Baddha Konasana – Restorative Props:
Bolster, or Rolled up blanket
Block, or Cushions
Watch the video or follow the instructions below.
Extend your legs in front of you
Bring your hands behind your knees, draw your knees into your chest
Allow your knees to fall out to the side and bring the soles of your feet together
Draw your feet close into your body a comfortable distance from your seat
Restorative modification: Grab your bolster or cushions and place them over your feet. Fold forward and allow your forehead to rest on top of the bolster or cushion. You may need to adjust the height of your bloster, blocks, or cushions so that you are comfortable in this position.
Once you have found your comfortable position, I encourage you to close your eyes and draw your awareness inward toward your heart.
Enjoy 5-10 deep, full breaths here, just allowing yourself to experience any sensations that you feel within the body.
When you feel complete with the pose, take your time coming out of it. Gently open your eyes. Bring your torso upright. Place your hands to the outside of your knees to draw your knees together. Then, extend your legs out.
I hope you enjoyed this pose – it is certainly one of my favorites!
Over the next few weeks, I will offer you more cooling yoga practices to help you beat the heat this summer!
My life these past couple weeks have been characterized by a lot of movement and mobility. I know that I am not alone in this. We all go through phases in our life that feel like we are constantly “on the go,” and for many of us this may be how we feel most everyday! For this reason, I am constantly learning and practicing tools to really ground my energy and get centered. I love finding little pieces of time to squeeze in practices that ground me, that create feelings of stillness and stability. Today, I want to share one of those practices with you. I know how busy all of our lives are, and I am all about making it easy for you to practice self-care! So, let's get started!
Tadasana (Mountain) Pose Today, I want to break down Mountain Pose for you. This pose is the foundation for all of the other standing yoga postures. In one of my teacher trainings, we literally spent over an hour on this pose alone, because when you master the alignment in Tadasana, you are building the foundation for every other pose. Another great reason to learn Tadasana (and the reason I am sharing it with you today!) is because it such a grounding pose. When I think of a mountain, I think of Earth, stability, strength, and unshakeability. I also think of beauty, of the beautiful high peak of a mountaintop that can only arise from a firmly grounded base.
So, stand up and join me! Watch the video, or follow the instructions below:
Come to a comfortable standing position
Take your feet about hips distance apart
Make sure the second toe on both feet are pointing forward, so that your feet are essentially parallel to one another
Take your awareness to the soles of your feet. Allow the ball mound under your big toe to feel grounded on the floor; next, feel that the ball mound under your pinky toe is firmly planted; then, allow yourself to feel grounded through the outer and inner edges of your heel, so that now you have created a solid base with all 4 corners of your feet rooted on the floor. Just for fun, lift up all 10 toes off the floor, and then just just softly place them back on the mat to make sure that your toes are not gripping the mat. We have now created a solid foundation, while at the same time allowing our feet to be relaxed
Find length along the entire back of your legs, your spine, and through the crown of your head so that there is a sense of lifting and lengthening through the body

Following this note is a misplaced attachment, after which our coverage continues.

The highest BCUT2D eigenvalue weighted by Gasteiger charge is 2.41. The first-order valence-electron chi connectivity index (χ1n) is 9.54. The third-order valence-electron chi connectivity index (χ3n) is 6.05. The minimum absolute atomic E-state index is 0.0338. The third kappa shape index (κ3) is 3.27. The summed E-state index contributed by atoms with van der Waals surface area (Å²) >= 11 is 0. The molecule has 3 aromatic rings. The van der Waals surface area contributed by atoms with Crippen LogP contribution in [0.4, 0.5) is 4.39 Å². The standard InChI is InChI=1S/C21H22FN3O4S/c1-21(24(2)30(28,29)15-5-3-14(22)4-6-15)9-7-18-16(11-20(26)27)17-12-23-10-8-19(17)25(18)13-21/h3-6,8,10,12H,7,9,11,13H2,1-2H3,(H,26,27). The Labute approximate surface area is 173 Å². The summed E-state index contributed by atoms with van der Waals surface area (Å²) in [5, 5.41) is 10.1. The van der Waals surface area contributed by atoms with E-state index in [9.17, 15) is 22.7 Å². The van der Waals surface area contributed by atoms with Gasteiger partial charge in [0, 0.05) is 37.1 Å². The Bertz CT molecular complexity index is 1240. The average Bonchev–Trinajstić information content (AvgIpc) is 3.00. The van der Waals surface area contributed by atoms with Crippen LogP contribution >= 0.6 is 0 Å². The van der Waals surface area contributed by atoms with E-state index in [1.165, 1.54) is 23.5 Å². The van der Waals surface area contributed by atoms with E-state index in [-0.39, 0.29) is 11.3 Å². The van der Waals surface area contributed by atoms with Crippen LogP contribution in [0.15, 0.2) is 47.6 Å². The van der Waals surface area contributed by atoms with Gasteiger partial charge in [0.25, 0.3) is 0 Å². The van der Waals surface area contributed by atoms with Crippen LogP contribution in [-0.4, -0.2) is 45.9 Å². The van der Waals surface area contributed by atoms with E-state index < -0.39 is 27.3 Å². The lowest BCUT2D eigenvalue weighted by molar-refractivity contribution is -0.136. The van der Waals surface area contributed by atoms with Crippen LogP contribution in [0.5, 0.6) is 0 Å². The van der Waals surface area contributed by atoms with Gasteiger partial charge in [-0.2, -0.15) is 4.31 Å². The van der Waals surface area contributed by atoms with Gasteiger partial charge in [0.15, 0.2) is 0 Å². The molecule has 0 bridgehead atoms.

Allow your shoulders to be soft, falling away from your ears as your shoulder blades draw together along your back
You have now found your mountain pose! Just like a mountain that is connected to the Earth, you have a strong and solid foundation; from that base, you are lifting, rising up.
You can practice this pose anywhere, although I highly encourage you to try practicing this posture outdoors, barefoot on the grass. Allowing our feet to be in direct contact with the Earth is a grounding practice within itself, and so practicing Mountain pose in this way gives rise to added benefit.
Leave a comment below to let me know how you enjoy this practice! As always, sending you so much love!
We've spent the past couple of weeks talking about how the practice of yoga postures can lead to greater flexibility, ease, comfort, and steadiness within the body. I thought it would be fun today to offer you a quick 5-minute practice so that you can begin to experience these benefits right away! Practice these postures on their own; or, for a longer practice, combine with some of the other videos I have already made (links below).
Want more? Join us for our weekly live, virtual classes where I lead you through your practice live and in real-time!
This is Sutra 2.46 from the Yoga Sutras of Patanjali, one of the main handbooks for hatha yoga. “Sutra” means thread of wisdom, and this book has 4 chapters of distinct Sutras of which only one directly refers to the yoga postures. This Sutra is “Sthira Sukham Asanam,” and it translates to “May our posture be steady and comfortable.”
In today’s blog, we continue from last week when I answered the question “Do I need to be flexible to start my practice of yoga?” I explained that we do not need to be flexible to start our practice of yoga, but it is through the practice of yoga postures that our body naturally becomes more flexible. In previous blogs, I have also described that Hatha Yoga consists of an 8-limbed path and the postures are just 1-limb on that path. As we gain greater flexibility in our body through the practice of postures, we also ripen our mental and emotional flexibility.
When I contemplate this Sutra within the grander concept of yoga, I am reminded of the analogy of “being as flexible as a blade of grass.” So that when the storms come, we are able to bend, flow, and adapt. In our lives, we all experience rainy seasons. It is simply Nature’s tendency to have a rainy season; at the time that I am writing this, we are in Springtime, which is naturally a rainy season. So, not only do we need to be able to adapt physically, but also cultivate flexibility and the ability to adapt mentally and emotionally. The practice of yoga postures helps us cultivate this flexibility, so that when the rain comes, we can bend, flow, and adjust. And, when the rain clears, we stand tall once again, with grace and poise.
What are your thoughts on this Sutra and this idea of being as flexible as a blade of grass? Share your thoughts below!